More people with disabilities are getting jobs in the community, and the statistics are finally starting to reflect this.
For decades, people with disabilities have participated in the workforce less than the general population. Those numbers are still low (30 percent on average compared to 76 percent for the general population), but record improvements happened during 2016, according to a recent report released earlier this month.
It’s been the longest run of employment gains for Americans with disabilities since the Great Recession. The good news comes just after the National Task Force unveiled a major report that outlines best practices and policy recommendations to help states remove employment barriers for people with disabilities.
“When we think about workforce development just generally, it may not be specifically focused on people living with disabilities. But to me, it’s all about realizing potential,” said Council of State Governments (CSG) Executive Director/CEO David Adkins. “When anyone is excluded, potential is left unrealized.”
About 1 in 5 Americans live with a disability and there are 22 million working-age Americans with disabilities. But many adults and youth with disabilities are unemployed or underemployed despite an ability, desire and willingness to work in the community and contribute to the economy.
The task force convened four subcommittees focused on policy areas that impact the employability of people with disabilities: Career Readiness and Employability; Entrepreneurship, Tax Incentives and Procurement; Transportation, Technology and Other Employment Supports; and Hiring, Retention and Re-entry.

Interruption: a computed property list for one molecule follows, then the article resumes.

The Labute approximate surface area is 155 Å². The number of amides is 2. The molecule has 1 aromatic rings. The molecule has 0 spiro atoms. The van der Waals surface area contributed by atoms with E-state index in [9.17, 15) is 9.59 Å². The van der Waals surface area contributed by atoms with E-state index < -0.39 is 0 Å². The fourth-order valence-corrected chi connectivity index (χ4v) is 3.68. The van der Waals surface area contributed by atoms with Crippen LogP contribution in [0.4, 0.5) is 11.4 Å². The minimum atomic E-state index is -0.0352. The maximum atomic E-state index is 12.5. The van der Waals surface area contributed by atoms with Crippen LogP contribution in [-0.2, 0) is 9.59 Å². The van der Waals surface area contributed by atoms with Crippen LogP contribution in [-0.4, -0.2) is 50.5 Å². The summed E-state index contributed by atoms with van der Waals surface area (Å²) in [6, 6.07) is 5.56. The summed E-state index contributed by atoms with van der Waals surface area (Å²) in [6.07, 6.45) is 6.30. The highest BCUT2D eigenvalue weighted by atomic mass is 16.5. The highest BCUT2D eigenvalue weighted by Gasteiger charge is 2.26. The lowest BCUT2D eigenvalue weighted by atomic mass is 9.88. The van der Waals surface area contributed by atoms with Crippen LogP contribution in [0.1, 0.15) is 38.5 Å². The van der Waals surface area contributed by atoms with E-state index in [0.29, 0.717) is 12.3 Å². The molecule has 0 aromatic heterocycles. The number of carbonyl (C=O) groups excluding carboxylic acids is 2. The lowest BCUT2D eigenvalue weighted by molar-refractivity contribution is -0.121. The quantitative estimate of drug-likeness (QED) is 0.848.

Minnesota recently unveiled Connect 700, a program that will give people with disabilities up to 700 hours of on-the-job work experience in state agencies to demonstrate their abilities. A second supported work program will offer people with disabilities up to 50 full-time positions in state agencies.
“We need to lead by example,” Gov. Mark Dayton said. “We can’t expect businesses and nonprofits to be spearheading new efforts if we aren’t leading the way.”
The move is part of a longer-term effort by the state to reverse what had been a sharp decline in the state’s employment of people with disabilities. Before Dayton took office, a number of state agencies had stopped tracking the hiring and recruiting of people with disabilities, officials said. Agencies had affirmative action plans, but they lacked specific disability employment goals. As a result, the rate of workers with disabilities in state government had plunged from 10 percent in 1999 to less than 4 percent in 2013.
In August 2014, Dayton directed state agencies to increase the share of disabled workers to at least 7 percent by August 2018. Since then, the state has designed a model for recruiting and hiring people with disabilities, and has mandated quarterly reporting on hiring targets. Currently, the overall percentage of state employees with disabilities is 6.2 percent, but a number of state agencies are still below 4 percent.
Reflecting the important role disability plays in workforce diversity, this year’s National Disability Employment Awareness Month (NDEAM) theme is “#InclusionWorks.”
Observed each October, NDEAM celebrates the contributions of workers with disabilities and educates about the value of a diverse workforce inclusive of their skills and talents. Learn more on the official NDEAM website.
Our Employment Spotlight blog will be posting more local success stories and resources to celebrate this month.
What happens when you take a chance, even if it makes you nervous? Freia David’s mom and boss did just that, and the woman who has Down syndrome is retiring from her job after 32 years. Story originally published in the Boston Globe.
When Freia David began working at McDonald’s through an innovative program to place adults with cognitive disabilities in community jobs, her mother worried. What if the work was too hard? What if she didn’t fit in?
While two of her peers did not finish the six-month training, the young woman with Down syndrome quickly warmed to the fast-food work, wiping down counters, filling ketchup dispensers, and greeting customers with a smile. Then she got a chance at the french fry station, and Freia David — whose given name sounds like “fryer” spoken with a strong Boston accent — responded as if she were born to it.